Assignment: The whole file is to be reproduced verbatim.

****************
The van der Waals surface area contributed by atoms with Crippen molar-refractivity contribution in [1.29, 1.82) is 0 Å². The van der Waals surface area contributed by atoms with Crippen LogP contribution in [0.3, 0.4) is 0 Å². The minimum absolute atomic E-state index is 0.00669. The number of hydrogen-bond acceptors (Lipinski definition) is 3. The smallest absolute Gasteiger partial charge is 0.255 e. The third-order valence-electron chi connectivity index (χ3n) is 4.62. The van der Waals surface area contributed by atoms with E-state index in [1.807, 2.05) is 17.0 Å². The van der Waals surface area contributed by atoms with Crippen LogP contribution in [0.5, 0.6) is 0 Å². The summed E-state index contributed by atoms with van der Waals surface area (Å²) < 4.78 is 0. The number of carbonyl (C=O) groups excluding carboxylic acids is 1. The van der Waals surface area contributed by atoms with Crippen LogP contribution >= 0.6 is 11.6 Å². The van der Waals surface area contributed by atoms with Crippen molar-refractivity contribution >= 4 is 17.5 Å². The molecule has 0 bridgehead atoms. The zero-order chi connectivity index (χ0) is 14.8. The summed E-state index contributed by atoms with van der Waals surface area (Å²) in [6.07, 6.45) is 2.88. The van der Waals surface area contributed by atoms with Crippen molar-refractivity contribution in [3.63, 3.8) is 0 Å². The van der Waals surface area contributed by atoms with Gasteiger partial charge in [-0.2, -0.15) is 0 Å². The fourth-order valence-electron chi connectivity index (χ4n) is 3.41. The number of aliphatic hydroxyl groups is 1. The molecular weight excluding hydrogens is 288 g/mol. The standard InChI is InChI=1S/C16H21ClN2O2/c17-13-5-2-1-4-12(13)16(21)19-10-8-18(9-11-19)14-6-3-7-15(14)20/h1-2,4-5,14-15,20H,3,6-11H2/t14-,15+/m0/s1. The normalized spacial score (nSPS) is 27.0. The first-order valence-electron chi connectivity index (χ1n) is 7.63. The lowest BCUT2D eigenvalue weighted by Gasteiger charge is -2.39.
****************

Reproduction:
The van der Waals surface area contributed by atoms with Crippen molar-refractivity contribution in [1.29, 1.82) is 0 Å². The van der Waals surface area contributed by atoms with Crippen LogP contribution in [0.3, 0.4) is 0 Å². The minimum absolute atomic E-state index is 0.00669. The number of hydrogen-bond acceptors (Lipinski definition) is 3. The smallest absolute Gasteiger partial charge is 0.255 e. The third-order valence-electron chi connectivity index (χ3n) is 4.62. The van der Waals surface area contributed by atoms with E-state index in [1.807, 2.05) is 17.0 Å². The van der Waals surface area contributed by atoms with Crippen LogP contribution in [0.5, 0.6) is 0 Å². The summed E-state index contributed by atoms with van der Waals surface area (Å²) < 4.78 is 0. The number of carbonyl (C=O) groups excluding carboxylic acids is 1. The van der Waals surface area contributed by atoms with Crippen LogP contribution >= 0.6 is 11.6 Å². The van der Waals surface area contributed by atoms with Crippen molar-refractivity contribution >= 4 is 17.5 Å². The molecule has 0 bridgehead atoms. The zero-order chi connectivity index (χ0) is 14.8. The summed E-state index contributed by atoms with van der Waals surface area (Å²) in [6.07, 6.45) is 2.88. The van der Waals surface area contributed by atoms with Crippen molar-refractivity contribution in [3.63, 3.8) is 0 Å². The van der Waals surface area contributed by atoms with Gasteiger partial charge in [-0.2, -0.15) is 0 Å². The fourth-order valence-electron chi connectivity index (χ4n) is 3.41. The number of aliphatic hydroxyl groups is 1. The molecular weight excluding hydrogens is 288 g/mol. The standard InChI is InChI=1S/C16H21ClN2O2/c17-13-5-2-1-4-12(13)16(21)19-10-8-18(9-11-19)14-6-3-7-15(14)20/h1-2,4-5,14-15,20H,3,6-11H2/t14-,15+/m0/s1. The normalized spacial score (nSPS) is 27.0. The first-order valence-electron chi connectivity index (χ1n) is 7.63. The lowest BCUT2D eigenvalue weighted by Gasteiger charge is -2.39.